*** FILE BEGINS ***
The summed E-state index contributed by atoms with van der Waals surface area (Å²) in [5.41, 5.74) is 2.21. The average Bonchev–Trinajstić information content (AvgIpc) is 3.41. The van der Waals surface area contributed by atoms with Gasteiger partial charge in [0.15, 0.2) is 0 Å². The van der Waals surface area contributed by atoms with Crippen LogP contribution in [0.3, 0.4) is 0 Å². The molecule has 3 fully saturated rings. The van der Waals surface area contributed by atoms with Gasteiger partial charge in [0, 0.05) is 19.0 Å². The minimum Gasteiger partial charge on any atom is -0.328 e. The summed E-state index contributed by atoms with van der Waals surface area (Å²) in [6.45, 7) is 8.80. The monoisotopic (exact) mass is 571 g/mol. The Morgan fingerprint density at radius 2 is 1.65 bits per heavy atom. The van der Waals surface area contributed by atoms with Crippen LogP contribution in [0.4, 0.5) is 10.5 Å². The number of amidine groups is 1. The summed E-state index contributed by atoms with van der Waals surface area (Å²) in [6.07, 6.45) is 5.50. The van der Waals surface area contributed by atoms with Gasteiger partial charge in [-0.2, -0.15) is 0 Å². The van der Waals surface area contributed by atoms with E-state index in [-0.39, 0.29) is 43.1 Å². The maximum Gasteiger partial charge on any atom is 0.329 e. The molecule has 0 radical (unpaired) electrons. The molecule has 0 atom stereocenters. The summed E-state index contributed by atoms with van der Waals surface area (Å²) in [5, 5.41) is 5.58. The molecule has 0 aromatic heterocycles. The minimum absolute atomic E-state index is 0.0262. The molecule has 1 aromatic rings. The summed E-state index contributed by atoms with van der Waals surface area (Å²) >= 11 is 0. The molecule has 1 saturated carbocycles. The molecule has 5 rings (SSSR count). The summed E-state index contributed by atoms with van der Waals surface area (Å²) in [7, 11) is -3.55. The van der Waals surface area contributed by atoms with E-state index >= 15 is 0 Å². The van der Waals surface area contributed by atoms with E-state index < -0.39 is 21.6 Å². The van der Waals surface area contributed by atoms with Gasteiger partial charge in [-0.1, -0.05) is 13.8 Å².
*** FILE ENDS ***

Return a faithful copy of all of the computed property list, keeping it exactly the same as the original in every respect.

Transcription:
The summed E-state index contributed by atoms with van der Waals surface area (Å²) in [5.41, 5.74) is 2.21. The average Bonchev–Trinajstić information content (AvgIpc) is 3.41. The van der Waals surface area contributed by atoms with Gasteiger partial charge in [0.15, 0.2) is 0 Å². The van der Waals surface area contributed by atoms with Crippen LogP contribution in [0.3, 0.4) is 0 Å². The molecule has 3 fully saturated rings. The van der Waals surface area contributed by atoms with Gasteiger partial charge in [0, 0.05) is 19.0 Å². The minimum Gasteiger partial charge on any atom is -0.328 e. The summed E-state index contributed by atoms with van der Waals surface area (Å²) in [6.45, 7) is 8.80. The monoisotopic (exact) mass is 571 g/mol. The Morgan fingerprint density at radius 2 is 1.65 bits per heavy atom. The van der Waals surface area contributed by atoms with Crippen LogP contribution in [0.4, 0.5) is 10.5 Å². The number of amidine groups is 1. The summed E-state index contributed by atoms with van der Waals surface area (Å²) in [6.07, 6.45) is 5.50. The van der Waals surface area contributed by atoms with Gasteiger partial charge in [-0.2, -0.15) is 0 Å². The van der Waals surface area contributed by atoms with E-state index in [-0.39, 0.29) is 43.1 Å². The maximum Gasteiger partial charge on any atom is 0.329 e. The molecule has 0 radical (unpaired) electrons. The molecule has 0 atom stereocenters. The summed E-state index contributed by atoms with van der Waals surface area (Å²) in [5, 5.41) is 5.58. The molecule has 0 aromatic heterocycles. The minimum absolute atomic E-state index is 0.0262. The molecule has 1 aromatic rings. The summed E-state index contributed by atoms with van der Waals surface area (Å²) >= 11 is 0. The molecule has 1 saturated carbocycles. The molecule has 5 rings (SSSR count). The summed E-state index contributed by atoms with van der Waals surface area (Å²) in [7, 11) is -3.55. The van der Waals surface area contributed by atoms with E-state index >= 15 is 0 Å². The van der Waals surface area contributed by atoms with E-state index < -0.39 is 21.6 Å². The van der Waals surface area contributed by atoms with Gasteiger partial charge in [-0.1, -0.05) is 13.8 Å².